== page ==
Mubarak says Egypt to build nuclear power stations

Published 30 October 2007

President Mubarak of Egypt announces plans for civilian nuclear program; Egypt’s oil and gas reserves stand at 15.5 billion barrels of oil equivalent, enough for 34 years at current production rates

We reported last month about the Frency-Lybian project to build a large nuclear power station in Lybia for the pourpose of supporting an ambitious water desalination scheme. Lybia’s neighbor Egypt will not left far behind. President Hosni Mubarak announced that Egypt will build several civilian nuclear power stations to meet the country’s growing energy needs, but provided no details about when the program would get under way. The president made the announcement a few days ahead of the annual congress of his ruling National Democratic Party (NDP) and a year after his politician son and heir-designate, Gamal, floated the idea of a peaceful nuclear program. Mubarak also did not say how much the program would cost or how funding would be secured. “We have to face the fact that oil and gas in the end are non-renewable energy sources,” Mubarak said in a speech after inaugurating an electricity station north of Cairo. “And we also have to admit that we are facing a great challenge to meet increasing consumption.”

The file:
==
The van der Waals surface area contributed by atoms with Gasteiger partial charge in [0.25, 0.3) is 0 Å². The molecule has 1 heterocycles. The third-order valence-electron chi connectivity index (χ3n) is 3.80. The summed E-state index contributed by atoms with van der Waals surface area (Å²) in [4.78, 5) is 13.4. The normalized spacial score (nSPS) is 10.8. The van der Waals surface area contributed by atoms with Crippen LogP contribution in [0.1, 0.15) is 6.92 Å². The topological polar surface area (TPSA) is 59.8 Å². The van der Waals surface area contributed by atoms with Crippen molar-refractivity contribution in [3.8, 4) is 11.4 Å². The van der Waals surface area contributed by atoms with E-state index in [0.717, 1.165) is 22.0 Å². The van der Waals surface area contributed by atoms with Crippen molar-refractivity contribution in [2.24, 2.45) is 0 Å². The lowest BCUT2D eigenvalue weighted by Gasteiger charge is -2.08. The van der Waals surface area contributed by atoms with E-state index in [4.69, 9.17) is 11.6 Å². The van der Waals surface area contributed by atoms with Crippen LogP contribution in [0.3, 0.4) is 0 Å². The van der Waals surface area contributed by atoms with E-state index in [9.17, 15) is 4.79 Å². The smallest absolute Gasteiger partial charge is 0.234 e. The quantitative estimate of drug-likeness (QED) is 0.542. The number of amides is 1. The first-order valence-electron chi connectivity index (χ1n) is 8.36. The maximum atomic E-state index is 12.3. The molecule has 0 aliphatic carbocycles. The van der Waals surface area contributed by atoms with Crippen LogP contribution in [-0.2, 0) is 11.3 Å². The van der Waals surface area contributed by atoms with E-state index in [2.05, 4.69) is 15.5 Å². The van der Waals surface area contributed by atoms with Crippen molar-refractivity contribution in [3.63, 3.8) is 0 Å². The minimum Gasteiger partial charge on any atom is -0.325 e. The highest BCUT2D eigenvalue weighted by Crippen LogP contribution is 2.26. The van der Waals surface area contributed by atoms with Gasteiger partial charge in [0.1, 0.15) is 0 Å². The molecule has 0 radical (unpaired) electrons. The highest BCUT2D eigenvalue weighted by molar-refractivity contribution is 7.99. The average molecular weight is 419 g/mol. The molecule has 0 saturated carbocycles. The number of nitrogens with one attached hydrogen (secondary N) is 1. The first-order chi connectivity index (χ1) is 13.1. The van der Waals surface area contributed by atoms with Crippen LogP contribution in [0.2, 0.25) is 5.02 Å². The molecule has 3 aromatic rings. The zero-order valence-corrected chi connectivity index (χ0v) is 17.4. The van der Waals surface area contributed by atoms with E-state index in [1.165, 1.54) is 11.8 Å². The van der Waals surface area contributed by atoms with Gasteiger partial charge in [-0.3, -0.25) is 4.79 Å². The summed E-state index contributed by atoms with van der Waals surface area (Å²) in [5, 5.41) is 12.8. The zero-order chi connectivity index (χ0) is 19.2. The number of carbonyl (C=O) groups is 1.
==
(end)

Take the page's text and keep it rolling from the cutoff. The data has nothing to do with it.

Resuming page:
The United States expressed support of Egypt’s plans to develop peaceful nuclear energy a year ago after the idea was articulated by Gamal Mubarak and then taken up by the president. Gamal’s initial proposal had been greeted with scepticism by opposition groups, which dismissed his announcement as a media stunt designed to bolster his political credentials. Officials put Egypt’s oil and gas reserves at 15.5 billion barrels of oil equivalent, enough for thirty-four years at current production rates. The elder Mubarak said rising oil prices would nudge the government’s energy subsidies higher to around 50 billion Egyptian pounds ($9 billion) in the current fiscal year starting in July, from 43.8 billion pounds in the previous year.

Cairo suspended a peaceful nuclear program after the Chernobyl disaster in 1986. The London-based International Institute of Strategic Studies (IISS) said the first 1,000-megawatt reactor could be built at Dabaa on the Mediterranean in eight to ten years if foreign investment is secured. Egypt ratified the Non-Proliferation Treaty (NPT) in 1981 and has two research reactors. The United Nations International Atomic Energy Agency (IAEA) probed “failures” in reporting nuclear research in 2004, but concluded that the experiments were not weapons-related.